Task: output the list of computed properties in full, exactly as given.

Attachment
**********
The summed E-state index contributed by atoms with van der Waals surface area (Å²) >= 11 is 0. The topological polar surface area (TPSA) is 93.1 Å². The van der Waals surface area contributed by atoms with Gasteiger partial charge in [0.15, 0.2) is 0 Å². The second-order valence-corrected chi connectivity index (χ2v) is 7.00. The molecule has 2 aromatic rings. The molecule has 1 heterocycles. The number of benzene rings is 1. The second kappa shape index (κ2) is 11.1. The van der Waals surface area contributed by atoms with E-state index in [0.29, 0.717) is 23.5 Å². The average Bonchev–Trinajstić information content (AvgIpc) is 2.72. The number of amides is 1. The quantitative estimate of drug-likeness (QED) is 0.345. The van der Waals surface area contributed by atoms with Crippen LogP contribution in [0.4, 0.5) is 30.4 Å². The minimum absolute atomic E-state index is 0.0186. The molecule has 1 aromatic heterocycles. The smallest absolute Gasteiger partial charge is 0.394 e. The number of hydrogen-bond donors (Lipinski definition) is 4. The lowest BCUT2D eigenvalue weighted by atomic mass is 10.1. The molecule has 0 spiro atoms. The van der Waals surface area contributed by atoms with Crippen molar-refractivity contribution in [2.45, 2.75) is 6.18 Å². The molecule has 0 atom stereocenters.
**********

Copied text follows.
The summed E-state index contributed by atoms with van der Waals surface area (Å²) >= 11 is 0. The topological polar surface area (TPSA) is 93.1 Å². The van der Waals surface area contributed by atoms with Gasteiger partial charge in [0.15, 0.2) is 0 Å². The second-order valence-corrected chi connectivity index (χ2v) is 7.00. The molecule has 2 aromatic rings. The molecule has 1 heterocycles. The number of benzene rings is 1. The second kappa shape index (κ2) is 11.1. The van der Waals surface area contributed by atoms with E-state index in [0.29, 0.717) is 23.5 Å². The average Bonchev–Trinajstić information content (AvgIpc) is 2.72. The number of amides is 1. The quantitative estimate of drug-likeness (QED) is 0.345. The van der Waals surface area contributed by atoms with Crippen LogP contribution in [0.4, 0.5) is 30.4 Å². The minimum absolute atomic E-state index is 0.0186. The molecule has 1 aromatic heterocycles. The smallest absolute Gasteiger partial charge is 0.394 e. The number of hydrogen-bond donors (Lipinski definition) is 4. The lowest BCUT2D eigenvalue weighted by atomic mass is 10.1. The molecule has 0 spiro atoms. The van der Waals surface area contributed by atoms with Crippen molar-refractivity contribution in [2.45, 2.75) is 6.18 Å². The molecule has 0 atom stereocenters.